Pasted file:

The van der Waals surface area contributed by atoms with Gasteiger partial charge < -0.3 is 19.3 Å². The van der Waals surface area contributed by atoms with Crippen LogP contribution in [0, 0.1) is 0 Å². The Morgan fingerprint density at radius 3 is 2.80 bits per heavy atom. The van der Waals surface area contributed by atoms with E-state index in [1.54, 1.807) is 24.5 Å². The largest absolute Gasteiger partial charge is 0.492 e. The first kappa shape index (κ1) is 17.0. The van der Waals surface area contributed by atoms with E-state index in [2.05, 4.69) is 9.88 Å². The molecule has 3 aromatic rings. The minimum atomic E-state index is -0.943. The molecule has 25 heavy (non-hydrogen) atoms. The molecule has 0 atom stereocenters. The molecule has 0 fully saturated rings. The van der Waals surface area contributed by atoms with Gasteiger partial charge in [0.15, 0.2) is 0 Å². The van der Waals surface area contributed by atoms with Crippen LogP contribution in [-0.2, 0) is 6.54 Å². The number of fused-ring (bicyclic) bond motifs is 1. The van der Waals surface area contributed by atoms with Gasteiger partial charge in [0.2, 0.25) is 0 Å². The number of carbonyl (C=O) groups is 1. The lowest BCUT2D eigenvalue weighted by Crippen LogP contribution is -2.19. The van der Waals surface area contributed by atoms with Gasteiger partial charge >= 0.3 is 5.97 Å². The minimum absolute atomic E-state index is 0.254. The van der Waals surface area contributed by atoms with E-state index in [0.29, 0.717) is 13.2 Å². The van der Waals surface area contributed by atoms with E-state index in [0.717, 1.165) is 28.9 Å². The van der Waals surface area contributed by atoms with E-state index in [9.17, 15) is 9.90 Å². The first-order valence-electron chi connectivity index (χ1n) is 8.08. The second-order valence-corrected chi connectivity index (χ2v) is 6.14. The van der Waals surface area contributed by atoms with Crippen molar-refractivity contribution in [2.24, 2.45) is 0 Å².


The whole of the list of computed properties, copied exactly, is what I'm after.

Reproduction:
The van der Waals surface area contributed by atoms with Gasteiger partial charge < -0.3 is 19.3 Å². The van der Waals surface area contributed by atoms with Crippen LogP contribution in [0, 0.1) is 0 Å². The Morgan fingerprint density at radius 3 is 2.80 bits per heavy atom. The van der Waals surface area contributed by atoms with E-state index in [1.54, 1.807) is 24.5 Å². The largest absolute Gasteiger partial charge is 0.492 e. The first kappa shape index (κ1) is 17.0. The van der Waals surface area contributed by atoms with E-state index in [2.05, 4.69) is 9.88 Å². The molecule has 3 aromatic rings. The minimum atomic E-state index is -0.943. The molecule has 25 heavy (non-hydrogen) atoms. The molecule has 0 atom stereocenters. The molecule has 0 fully saturated rings. The van der Waals surface area contributed by atoms with Gasteiger partial charge in [0.15, 0.2) is 0 Å². The van der Waals surface area contributed by atoms with Crippen LogP contribution in [-0.2, 0) is 6.54 Å². The number of fused-ring (bicyclic) bond motifs is 1. The van der Waals surface area contributed by atoms with Gasteiger partial charge in [0.2, 0.25) is 0 Å². The number of carbonyl (C=O) groups is 1. The lowest BCUT2D eigenvalue weighted by Crippen LogP contribution is -2.19. The van der Waals surface area contributed by atoms with Gasteiger partial charge >= 0.3 is 5.97 Å². The minimum absolute atomic E-state index is 0.254. The van der Waals surface area contributed by atoms with E-state index in [0.29, 0.717) is 13.2 Å². The van der Waals surface area contributed by atoms with E-state index in [0.717, 1.165) is 28.9 Å². The van der Waals surface area contributed by atoms with E-state index in [9.17, 15) is 9.90 Å². The first-order valence-electron chi connectivity index (χ1n) is 8.08. The second-order valence-corrected chi connectivity index (χ2v) is 6.14. The van der Waals surface area contributed by atoms with Crippen molar-refractivity contribution in [2.24, 2.45) is 0 Å².